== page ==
• Establishment of Chemical Preparation Methods and Development of an Automated Reduction System for AMS Sample Preparation at KIGAM

      Hong, Wan; Park, Jung Hun; Kim, Kyeong J.; Woo, Hyung Joo; Kim, Jun Kon; Choi, Han Woo; Kim, Gi Dong (Department of Geosciences, The University of Arizona, 2010-01-01)
      Many previous studies on the sample preparation of various kinds of radiocarbon dating samples by accelerator mass spectrometry (AMS) have been examined at KIGAM (Korea Institute of Geoscience and Mineral Resources) and our own procedures have been established. Furthermore, an automated reduction system has been developed. The volume of the reduction region was minimized to improve the reduction yield, and air-actuated pneumatic valves and solenoid arrays were used for computer control of the system. Operation of all the valves and vacuum pumps and signals from the temperature sensors and pressure gauges were interfaced to a personal computer with an A/D board. A computer program was also developed to perform automatic operation of the reduction system. This system consistently shows a higher reduction yield than 90%. The reduction time of the system is currently 140 min.
    • Simple Pretreatment Method Development for Iron and Calcium Carbonate Samples

      Park, Junghun; Hong, Wan; Choi, Han Woo; Kim, Joonkon; Kim, Gi Dong (Department of Geosciences, The University of Arizona, 2010-01-01)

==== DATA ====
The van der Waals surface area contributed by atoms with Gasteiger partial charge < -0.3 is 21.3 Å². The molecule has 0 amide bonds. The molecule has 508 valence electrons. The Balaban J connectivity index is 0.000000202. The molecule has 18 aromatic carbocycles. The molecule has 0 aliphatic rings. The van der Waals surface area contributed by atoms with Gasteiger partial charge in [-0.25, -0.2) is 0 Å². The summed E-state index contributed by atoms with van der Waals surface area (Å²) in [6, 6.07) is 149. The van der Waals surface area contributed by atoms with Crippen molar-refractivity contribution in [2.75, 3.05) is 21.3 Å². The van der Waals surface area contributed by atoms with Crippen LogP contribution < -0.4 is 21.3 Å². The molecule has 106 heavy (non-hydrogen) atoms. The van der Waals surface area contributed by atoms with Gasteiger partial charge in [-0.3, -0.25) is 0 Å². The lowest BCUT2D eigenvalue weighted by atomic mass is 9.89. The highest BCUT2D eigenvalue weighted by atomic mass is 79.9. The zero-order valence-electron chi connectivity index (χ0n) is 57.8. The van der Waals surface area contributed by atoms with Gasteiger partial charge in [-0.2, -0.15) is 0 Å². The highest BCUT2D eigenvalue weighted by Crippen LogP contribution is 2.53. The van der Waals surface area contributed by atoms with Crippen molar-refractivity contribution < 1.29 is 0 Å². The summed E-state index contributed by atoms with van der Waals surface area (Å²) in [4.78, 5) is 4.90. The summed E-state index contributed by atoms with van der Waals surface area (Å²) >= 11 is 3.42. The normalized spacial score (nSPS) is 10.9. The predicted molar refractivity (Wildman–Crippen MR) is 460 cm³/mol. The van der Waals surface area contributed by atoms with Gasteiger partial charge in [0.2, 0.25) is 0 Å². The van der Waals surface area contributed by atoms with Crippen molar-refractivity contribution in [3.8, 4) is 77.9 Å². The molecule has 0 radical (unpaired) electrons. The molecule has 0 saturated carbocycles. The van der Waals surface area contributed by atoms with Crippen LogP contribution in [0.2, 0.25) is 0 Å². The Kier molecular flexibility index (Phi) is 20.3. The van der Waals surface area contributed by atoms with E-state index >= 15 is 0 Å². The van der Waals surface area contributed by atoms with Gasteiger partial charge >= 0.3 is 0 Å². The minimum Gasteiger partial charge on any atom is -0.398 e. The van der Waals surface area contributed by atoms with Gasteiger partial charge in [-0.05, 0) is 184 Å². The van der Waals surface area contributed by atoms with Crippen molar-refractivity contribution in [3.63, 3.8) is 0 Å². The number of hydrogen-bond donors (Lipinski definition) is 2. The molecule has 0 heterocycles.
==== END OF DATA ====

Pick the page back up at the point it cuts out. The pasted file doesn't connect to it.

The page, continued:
Since iron artifacts generally contain trace amounts of carbon, an iron sample needs to be relatively large, as compared to other materials, and a specially designed combustion system is required. An elemental analyzer (EA) was used for the combustion of iron without any special chemical treatment. CO2 gas with 1 mg of carbon was obtained from the combustion of an iron artifact by using an EA and reduced to graphite for accelerator mass spectrometry (AMS) measurement. In this work, AMS dating results done at the Korea Institute of Geoscience and Mineral Resources (KIGAM) for several ancient iron artifacts are presented and compared with independently estimated ages. This method was found to be useful for the pretreatment of iron artifacts that contained 0.1% carbon. A simple pretreatment method using an EA was also applied to calcium carbonate (CaCO3) samples. Samples were preheated overnight at 100-300 C, without any special chemical treatment. This removed modern CO2 contamination and the background level decreased to a comparable value measured in samples treated with phosphoric acid under vacuum.